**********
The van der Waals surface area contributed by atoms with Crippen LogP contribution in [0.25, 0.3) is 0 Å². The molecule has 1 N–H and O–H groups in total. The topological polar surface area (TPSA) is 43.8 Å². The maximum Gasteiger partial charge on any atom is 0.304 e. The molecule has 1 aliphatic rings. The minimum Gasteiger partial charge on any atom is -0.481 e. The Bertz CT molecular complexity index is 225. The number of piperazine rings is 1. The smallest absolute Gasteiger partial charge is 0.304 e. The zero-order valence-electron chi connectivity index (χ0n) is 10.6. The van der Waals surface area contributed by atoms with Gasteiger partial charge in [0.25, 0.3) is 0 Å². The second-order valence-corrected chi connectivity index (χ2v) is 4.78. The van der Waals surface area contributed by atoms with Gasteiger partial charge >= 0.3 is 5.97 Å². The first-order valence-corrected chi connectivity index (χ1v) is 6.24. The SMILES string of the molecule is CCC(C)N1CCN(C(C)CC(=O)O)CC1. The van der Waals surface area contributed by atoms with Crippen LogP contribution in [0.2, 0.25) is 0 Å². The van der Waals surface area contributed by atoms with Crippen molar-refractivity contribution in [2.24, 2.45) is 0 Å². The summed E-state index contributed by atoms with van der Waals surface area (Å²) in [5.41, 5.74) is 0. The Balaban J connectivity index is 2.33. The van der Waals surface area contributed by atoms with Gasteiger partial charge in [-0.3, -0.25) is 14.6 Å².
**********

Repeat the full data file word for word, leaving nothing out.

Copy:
The van der Waals surface area contributed by atoms with Crippen LogP contribution in [0.25, 0.3) is 0 Å². The molecule has 1 N–H and O–H groups in total. The topological polar surface area (TPSA) is 43.8 Å². The maximum Gasteiger partial charge on any atom is 0.304 e. The molecule has 1 aliphatic rings. The minimum Gasteiger partial charge on any atom is -0.481 e. The Bertz CT molecular complexity index is 225. The number of piperazine rings is 1. The smallest absolute Gasteiger partial charge is 0.304 e. The zero-order valence-electron chi connectivity index (χ0n) is 10.6. The van der Waals surface area contributed by atoms with Gasteiger partial charge in [0.25, 0.3) is 0 Å². The second-order valence-corrected chi connectivity index (χ2v) is 4.78. The van der Waals surface area contributed by atoms with Gasteiger partial charge >= 0.3 is 5.97 Å². The first-order valence-corrected chi connectivity index (χ1v) is 6.24. The SMILES string of the molecule is CCC(C)N1CCN(C(C)CC(=O)O)CC1. The van der Waals surface area contributed by atoms with Crippen LogP contribution in [0.2, 0.25) is 0 Å². The van der Waals surface area contributed by atoms with Crippen molar-refractivity contribution in [2.24, 2.45) is 0 Å². The summed E-state index contributed by atoms with van der Waals surface area (Å²) in [5.41, 5.74) is 0. The Balaban J connectivity index is 2.33. The van der Waals surface area contributed by atoms with Gasteiger partial charge in [-0.3, -0.25) is 14.6 Å².